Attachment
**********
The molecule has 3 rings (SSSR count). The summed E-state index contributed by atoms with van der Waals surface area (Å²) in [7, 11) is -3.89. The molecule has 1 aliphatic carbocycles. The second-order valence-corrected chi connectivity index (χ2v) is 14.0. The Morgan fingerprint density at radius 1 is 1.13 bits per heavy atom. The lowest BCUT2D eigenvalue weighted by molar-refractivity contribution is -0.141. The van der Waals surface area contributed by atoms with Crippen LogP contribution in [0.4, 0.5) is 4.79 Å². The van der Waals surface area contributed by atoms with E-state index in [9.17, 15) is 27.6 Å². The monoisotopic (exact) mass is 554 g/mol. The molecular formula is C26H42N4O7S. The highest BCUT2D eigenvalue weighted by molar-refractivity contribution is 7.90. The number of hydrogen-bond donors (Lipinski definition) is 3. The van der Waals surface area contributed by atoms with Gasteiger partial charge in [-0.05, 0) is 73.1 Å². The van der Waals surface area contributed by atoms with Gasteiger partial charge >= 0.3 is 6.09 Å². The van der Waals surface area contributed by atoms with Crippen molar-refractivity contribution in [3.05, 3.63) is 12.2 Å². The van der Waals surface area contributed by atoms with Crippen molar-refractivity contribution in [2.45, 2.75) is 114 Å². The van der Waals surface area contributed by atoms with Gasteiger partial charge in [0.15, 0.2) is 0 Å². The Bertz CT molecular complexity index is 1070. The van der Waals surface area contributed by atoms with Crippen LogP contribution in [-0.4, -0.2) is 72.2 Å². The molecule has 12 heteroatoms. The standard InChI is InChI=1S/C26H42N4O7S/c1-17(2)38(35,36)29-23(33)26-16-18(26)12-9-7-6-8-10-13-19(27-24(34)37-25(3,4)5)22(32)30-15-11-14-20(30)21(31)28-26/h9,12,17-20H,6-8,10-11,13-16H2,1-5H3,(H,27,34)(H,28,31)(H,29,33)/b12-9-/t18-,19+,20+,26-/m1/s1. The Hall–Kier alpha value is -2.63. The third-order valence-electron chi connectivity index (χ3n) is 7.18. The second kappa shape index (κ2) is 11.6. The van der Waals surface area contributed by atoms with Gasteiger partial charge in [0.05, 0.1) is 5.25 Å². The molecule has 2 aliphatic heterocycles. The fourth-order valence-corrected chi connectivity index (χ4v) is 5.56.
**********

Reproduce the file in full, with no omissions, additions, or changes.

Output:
The molecule has 3 rings (SSSR count). The summed E-state index contributed by atoms with van der Waals surface area (Å²) in [7, 11) is -3.89. The molecule has 1 aliphatic carbocycles. The second-order valence-corrected chi connectivity index (χ2v) is 14.0. The Morgan fingerprint density at radius 1 is 1.13 bits per heavy atom. The lowest BCUT2D eigenvalue weighted by molar-refractivity contribution is -0.141. The van der Waals surface area contributed by atoms with Crippen LogP contribution in [0.4, 0.5) is 4.79 Å². The van der Waals surface area contributed by atoms with E-state index in [9.17, 15) is 27.6 Å². The monoisotopic (exact) mass is 554 g/mol. The molecular formula is C26H42N4O7S. The highest BCUT2D eigenvalue weighted by molar-refractivity contribution is 7.90. The number of hydrogen-bond donors (Lipinski definition) is 3. The van der Waals surface area contributed by atoms with Gasteiger partial charge in [-0.05, 0) is 73.1 Å². The van der Waals surface area contributed by atoms with Gasteiger partial charge >= 0.3 is 6.09 Å². The van der Waals surface area contributed by atoms with Crippen molar-refractivity contribution in [3.05, 3.63) is 12.2 Å². The van der Waals surface area contributed by atoms with Crippen molar-refractivity contribution in [2.45, 2.75) is 114 Å². The van der Waals surface area contributed by atoms with Gasteiger partial charge in [0.15, 0.2) is 0 Å². The Bertz CT molecular complexity index is 1070. The van der Waals surface area contributed by atoms with Crippen LogP contribution in [-0.4, -0.2) is 72.2 Å². The molecule has 12 heteroatoms. The standard InChI is InChI=1S/C26H42N4O7S/c1-17(2)38(35,36)29-23(33)26-16-18(26)12-9-7-6-8-10-13-19(27-24(34)37-25(3,4)5)22(32)30-15-11-14-20(30)21(31)28-26/h9,12,17-20H,6-8,10-11,13-16H2,1-5H3,(H,27,34)(H,28,31)(H,29,33)/b12-9-/t18-,19+,20+,26-/m1/s1. The Hall–Kier alpha value is -2.63. The third-order valence-electron chi connectivity index (χ3n) is 7.18. The second kappa shape index (κ2) is 11.6. The van der Waals surface area contributed by atoms with Gasteiger partial charge in [0.05, 0.1) is 5.25 Å². The molecule has 2 aliphatic heterocycles. The fourth-order valence-corrected chi connectivity index (χ4v) is 5.56.